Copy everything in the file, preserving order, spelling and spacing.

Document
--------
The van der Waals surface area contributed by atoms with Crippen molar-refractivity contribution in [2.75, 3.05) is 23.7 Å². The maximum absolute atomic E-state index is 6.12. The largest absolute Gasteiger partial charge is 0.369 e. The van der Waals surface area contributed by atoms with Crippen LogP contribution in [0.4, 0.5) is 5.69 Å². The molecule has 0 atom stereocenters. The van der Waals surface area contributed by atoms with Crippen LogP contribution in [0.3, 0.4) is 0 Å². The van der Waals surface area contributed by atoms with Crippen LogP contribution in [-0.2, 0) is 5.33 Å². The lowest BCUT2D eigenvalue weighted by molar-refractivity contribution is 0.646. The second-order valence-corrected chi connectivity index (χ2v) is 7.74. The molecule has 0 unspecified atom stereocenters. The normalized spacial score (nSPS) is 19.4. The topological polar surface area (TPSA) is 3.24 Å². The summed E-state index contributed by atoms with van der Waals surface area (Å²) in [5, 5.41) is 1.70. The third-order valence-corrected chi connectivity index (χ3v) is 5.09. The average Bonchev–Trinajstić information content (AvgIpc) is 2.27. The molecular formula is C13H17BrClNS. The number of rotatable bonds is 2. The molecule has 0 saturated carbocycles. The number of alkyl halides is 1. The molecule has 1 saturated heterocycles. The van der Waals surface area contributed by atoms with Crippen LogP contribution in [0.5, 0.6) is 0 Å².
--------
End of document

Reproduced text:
The van der Waals surface area contributed by atoms with Crippen molar-refractivity contribution in [2.75, 3.05) is 23.7 Å². The maximum absolute atomic E-state index is 6.12. The largest absolute Gasteiger partial charge is 0.369 e. The van der Waals surface area contributed by atoms with Crippen LogP contribution in [0.4, 0.5) is 5.69 Å². The molecule has 0 atom stereocenters. The van der Waals surface area contributed by atoms with Crippen LogP contribution in [0.3, 0.4) is 0 Å². The van der Waals surface area contributed by atoms with Crippen LogP contribution in [-0.2, 0) is 5.33 Å². The lowest BCUT2D eigenvalue weighted by molar-refractivity contribution is 0.646. The second-order valence-corrected chi connectivity index (χ2v) is 7.74. The molecule has 0 unspecified atom stereocenters. The normalized spacial score (nSPS) is 19.4. The topological polar surface area (TPSA) is 3.24 Å². The summed E-state index contributed by atoms with van der Waals surface area (Å²) in [5, 5.41) is 1.70. The third-order valence-corrected chi connectivity index (χ3v) is 5.09. The average Bonchev–Trinajstić information content (AvgIpc) is 2.27. The molecular formula is C13H17BrClNS. The number of rotatable bonds is 2. The molecule has 0 saturated carbocycles. The number of alkyl halides is 1. The molecule has 1 saturated heterocycles. The van der Waals surface area contributed by atoms with Crippen LogP contribution in [0.5, 0.6) is 0 Å².